What GPs need to know about integrative medicine 
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What GPs need to know about integrative medicine 

Integrative medicine has been practiced for decades, and an increasing number of practitioners are choosing to use a combination of traditional and evidence-based medicine to treat their patients. Even if you’re not a specialist in this area, as a GP it’s important to have an awareness of integrative medicine, especially when it comes to prescribing. 

Adverse interactions can occur with many complementary medicines, supplements and even certain foods. So what can practitioners do to avoid this and keep  patients safe?


What is integrative medicine?

Integrative medicine is the fusion of traditional medicine and evidence-based complementary medicine. While integrative medicine used to be largely considered a fringe type of medicine, demand from patients is increasing, even in mainstream medical settings. 

Integrative medicine looks at both the symptoms of an illness and the cause. Using diet and lifestyle as the foundation, integrative practitioners aim to treat the root cause of disease and promote wellness. This is a direct contrast to conventional medicine, which is more often aimed at treating and managing symptoms. 


What do GPs need to know about integrative medicine?

In spite of the mounting evidence supporting the efficacy of natural medicines, there is still a tendency among many GPs to dismiss the idea of food, supplements and other natural remedies. With natural medicines growing in popularity, there’s a good chance that patients are already taking something other than conventional medication, whether you’re aware of it or not.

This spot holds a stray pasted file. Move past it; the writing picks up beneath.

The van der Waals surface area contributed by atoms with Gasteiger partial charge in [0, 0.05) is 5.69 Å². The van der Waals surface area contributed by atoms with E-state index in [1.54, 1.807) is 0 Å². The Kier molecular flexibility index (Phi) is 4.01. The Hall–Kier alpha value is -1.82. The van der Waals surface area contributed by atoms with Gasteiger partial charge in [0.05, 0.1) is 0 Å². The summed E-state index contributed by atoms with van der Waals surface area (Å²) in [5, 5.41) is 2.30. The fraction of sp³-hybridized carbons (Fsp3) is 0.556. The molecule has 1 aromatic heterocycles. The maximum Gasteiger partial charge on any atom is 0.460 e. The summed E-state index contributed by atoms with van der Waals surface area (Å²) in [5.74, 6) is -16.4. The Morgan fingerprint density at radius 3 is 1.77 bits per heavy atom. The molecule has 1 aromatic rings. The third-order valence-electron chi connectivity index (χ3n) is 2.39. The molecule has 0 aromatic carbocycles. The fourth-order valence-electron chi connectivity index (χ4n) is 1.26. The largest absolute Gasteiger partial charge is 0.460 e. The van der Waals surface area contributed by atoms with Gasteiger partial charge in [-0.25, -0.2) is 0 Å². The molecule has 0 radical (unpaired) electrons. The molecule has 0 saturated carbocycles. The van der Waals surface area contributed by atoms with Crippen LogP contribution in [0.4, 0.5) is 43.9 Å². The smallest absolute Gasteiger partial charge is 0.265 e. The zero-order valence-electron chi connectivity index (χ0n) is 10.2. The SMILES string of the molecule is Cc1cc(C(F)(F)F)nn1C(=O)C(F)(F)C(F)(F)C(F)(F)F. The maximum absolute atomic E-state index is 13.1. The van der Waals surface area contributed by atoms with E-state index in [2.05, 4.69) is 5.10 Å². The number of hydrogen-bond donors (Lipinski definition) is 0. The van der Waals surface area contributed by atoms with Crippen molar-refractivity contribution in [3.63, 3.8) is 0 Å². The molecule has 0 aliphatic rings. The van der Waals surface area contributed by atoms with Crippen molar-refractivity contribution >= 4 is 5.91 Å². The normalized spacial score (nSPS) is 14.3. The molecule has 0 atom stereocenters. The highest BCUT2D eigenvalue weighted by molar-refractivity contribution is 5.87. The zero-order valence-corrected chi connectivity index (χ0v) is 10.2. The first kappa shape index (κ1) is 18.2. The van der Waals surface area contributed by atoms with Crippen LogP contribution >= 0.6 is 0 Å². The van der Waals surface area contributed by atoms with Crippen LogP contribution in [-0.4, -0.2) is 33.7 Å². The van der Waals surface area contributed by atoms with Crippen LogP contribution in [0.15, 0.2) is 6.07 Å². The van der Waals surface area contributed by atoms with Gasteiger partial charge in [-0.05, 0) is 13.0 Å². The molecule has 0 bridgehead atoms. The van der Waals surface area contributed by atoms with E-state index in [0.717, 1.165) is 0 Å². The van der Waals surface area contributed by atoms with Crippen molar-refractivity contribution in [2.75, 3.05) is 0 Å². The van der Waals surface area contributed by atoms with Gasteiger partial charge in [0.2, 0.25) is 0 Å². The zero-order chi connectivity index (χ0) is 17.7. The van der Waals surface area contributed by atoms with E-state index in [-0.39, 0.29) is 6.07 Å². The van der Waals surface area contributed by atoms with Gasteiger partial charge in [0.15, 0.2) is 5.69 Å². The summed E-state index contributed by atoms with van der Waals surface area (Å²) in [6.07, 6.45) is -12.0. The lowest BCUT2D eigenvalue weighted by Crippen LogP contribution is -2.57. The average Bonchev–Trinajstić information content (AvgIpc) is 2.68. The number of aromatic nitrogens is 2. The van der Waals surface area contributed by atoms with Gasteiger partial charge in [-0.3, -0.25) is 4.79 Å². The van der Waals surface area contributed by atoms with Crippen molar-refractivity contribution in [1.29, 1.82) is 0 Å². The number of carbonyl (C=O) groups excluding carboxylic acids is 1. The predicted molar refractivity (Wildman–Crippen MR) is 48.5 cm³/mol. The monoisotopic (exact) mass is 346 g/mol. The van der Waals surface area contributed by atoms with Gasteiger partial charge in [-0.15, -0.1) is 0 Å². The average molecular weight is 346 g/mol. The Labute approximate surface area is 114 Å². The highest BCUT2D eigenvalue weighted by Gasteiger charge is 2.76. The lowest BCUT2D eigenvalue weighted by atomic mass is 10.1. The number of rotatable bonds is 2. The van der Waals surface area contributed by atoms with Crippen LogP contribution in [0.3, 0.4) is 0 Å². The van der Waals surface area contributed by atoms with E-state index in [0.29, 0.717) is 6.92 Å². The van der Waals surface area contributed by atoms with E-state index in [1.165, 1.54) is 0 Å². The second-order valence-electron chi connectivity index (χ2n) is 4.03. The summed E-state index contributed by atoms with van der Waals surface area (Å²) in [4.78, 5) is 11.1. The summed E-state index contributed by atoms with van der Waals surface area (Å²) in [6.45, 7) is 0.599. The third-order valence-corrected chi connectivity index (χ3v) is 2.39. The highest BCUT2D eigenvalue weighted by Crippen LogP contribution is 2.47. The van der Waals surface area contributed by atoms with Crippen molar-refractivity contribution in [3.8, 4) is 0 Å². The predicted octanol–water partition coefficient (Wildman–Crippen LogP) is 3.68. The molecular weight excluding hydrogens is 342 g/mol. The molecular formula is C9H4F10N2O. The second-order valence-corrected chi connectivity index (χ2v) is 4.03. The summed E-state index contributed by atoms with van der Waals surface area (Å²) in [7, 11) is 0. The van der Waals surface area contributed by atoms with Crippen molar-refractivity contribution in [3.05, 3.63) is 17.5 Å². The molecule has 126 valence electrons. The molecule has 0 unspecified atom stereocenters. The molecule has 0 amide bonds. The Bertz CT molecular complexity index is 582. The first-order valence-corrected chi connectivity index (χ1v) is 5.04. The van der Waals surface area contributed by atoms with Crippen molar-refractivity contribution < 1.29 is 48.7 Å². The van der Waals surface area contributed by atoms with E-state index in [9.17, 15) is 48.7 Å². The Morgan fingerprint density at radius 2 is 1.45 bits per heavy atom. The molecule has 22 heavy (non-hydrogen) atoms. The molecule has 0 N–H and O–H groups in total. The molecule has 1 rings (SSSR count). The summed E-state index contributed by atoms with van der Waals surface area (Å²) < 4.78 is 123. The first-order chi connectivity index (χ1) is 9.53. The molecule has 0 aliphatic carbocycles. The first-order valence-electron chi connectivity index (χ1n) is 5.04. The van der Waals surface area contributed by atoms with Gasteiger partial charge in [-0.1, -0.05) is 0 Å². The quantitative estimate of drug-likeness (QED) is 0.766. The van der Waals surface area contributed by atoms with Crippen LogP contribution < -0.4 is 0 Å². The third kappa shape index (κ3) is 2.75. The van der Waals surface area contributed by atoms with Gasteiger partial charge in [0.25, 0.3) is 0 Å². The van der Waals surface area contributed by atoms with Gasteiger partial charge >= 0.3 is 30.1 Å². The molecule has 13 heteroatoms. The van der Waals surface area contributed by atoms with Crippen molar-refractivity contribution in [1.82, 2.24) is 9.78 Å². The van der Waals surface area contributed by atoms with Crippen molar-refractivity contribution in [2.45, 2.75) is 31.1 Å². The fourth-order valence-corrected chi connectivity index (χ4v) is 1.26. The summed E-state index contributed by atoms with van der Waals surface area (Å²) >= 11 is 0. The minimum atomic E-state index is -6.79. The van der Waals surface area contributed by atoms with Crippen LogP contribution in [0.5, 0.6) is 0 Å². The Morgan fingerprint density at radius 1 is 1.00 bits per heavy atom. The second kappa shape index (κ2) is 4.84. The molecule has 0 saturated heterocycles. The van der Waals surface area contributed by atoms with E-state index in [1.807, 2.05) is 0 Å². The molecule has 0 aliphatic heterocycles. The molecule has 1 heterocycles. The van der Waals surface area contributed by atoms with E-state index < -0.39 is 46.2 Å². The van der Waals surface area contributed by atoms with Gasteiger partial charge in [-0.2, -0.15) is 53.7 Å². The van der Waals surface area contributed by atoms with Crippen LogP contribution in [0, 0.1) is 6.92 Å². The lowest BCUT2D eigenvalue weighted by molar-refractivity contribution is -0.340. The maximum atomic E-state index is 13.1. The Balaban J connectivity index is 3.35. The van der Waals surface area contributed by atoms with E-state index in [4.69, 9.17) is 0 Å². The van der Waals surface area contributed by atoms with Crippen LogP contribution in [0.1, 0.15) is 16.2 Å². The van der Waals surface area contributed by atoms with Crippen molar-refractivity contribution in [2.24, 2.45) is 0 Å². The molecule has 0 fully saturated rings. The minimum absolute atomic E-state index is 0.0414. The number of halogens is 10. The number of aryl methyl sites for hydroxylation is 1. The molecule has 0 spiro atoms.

Ignoring the possibility that patients are taking natural medicines or supplements can be potentially harmful. If you’re not aware that fish oil is a blood thinner and St Johns Wort can make the contraceptive pill less effective, your patients could be adversely affected. 

Unfortunately, many patients are not comfortable telling their GP that they are taking natural medicines for fear of disapproval. Even if they are comfortable talking about it, they may not think to mention a particular supplement or other natural medicine as they might not be aware that it’s relevant. It’s up to practitioners to be proactive and find out what patients are taking. 

So what do you do when your patients tell you they are taking an unfamiliar supplement or natural medicine? This is where a willingness to do some research can help, although this can be challenging when busy. A medicines information database that covers natural medicines, as well as conventional medicines, can be a great resource for education and for patient education too. 

It’s time for GPs to accept the fact that patients are going to be taking different things and work on being part of that conversation. By being aware of the likelihood that patients are taking a complementary medicine and making the effort to ask them about it, you can help keep them safer and make sure you are prescribing the most effective and appropriate medicines.

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